Thanks everyone for the input on the first one. I did this one based on suggestions made by others and few ideas of my own. To give a base frame of reference this idea was for an all terrain swerve that would be driven near my home. The terrain would be rough but mostly just dry grass and dirt, perhaps mud but not a lot (fairly arid climate). Driving will be done in a very open area and almost all turning would be done while moving.
The changes that were made:
- Wider treads to give a smaller PSI when driving in loose dirt and gravel. At about 70 pounds including controller and battery it would be about .875 PSI. The wider treads also had the effect of pulling the CIM in so that it doesn’t stick out as far and is in less danger of damage.
- The gears are now protected from dirt and water by a shield made from several layers of routed polycarb (same stuff that makes the rest of the gear box). This would be to protect during dusty conditions and muddy driving.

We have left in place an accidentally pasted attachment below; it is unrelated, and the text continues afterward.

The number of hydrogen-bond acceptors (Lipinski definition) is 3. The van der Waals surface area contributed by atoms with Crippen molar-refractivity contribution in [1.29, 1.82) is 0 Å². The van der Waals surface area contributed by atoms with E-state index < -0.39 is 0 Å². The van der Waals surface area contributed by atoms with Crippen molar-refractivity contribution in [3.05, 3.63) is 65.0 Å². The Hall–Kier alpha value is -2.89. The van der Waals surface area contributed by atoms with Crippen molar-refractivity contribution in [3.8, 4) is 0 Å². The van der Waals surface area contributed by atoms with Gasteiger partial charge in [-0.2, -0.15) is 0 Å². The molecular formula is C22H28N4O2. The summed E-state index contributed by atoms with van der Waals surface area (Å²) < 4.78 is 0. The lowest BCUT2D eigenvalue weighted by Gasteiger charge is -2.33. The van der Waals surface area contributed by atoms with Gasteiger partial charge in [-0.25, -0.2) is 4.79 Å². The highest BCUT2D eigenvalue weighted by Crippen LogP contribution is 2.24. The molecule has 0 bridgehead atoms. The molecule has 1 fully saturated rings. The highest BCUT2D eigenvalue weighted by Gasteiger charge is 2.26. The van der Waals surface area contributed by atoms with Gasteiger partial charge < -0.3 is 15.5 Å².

- I changed the frame because the former would always have one module off the ground unless on a perfectly flat surface. While on a FIRST field this is no problem, on a dirt bike course this could cause instability.
I have done the math to see how much torque it would require for that motor to turn the modules. Given a coefficient of friction of 2 (much higher than it would be on loose dirt or gravel) and that the weight is concentrated at the corners of the treads (absolute worse case scenario, also means that I don’t need to do an integral) based on this I know that it would require 10.208 foot pounds of torque to turn the module. A fisher price run through a banebots 256:1 gear box that is sticky (~50% efficiency) has ~40 foot pounds of torque giving it more than enough torque to turn the module.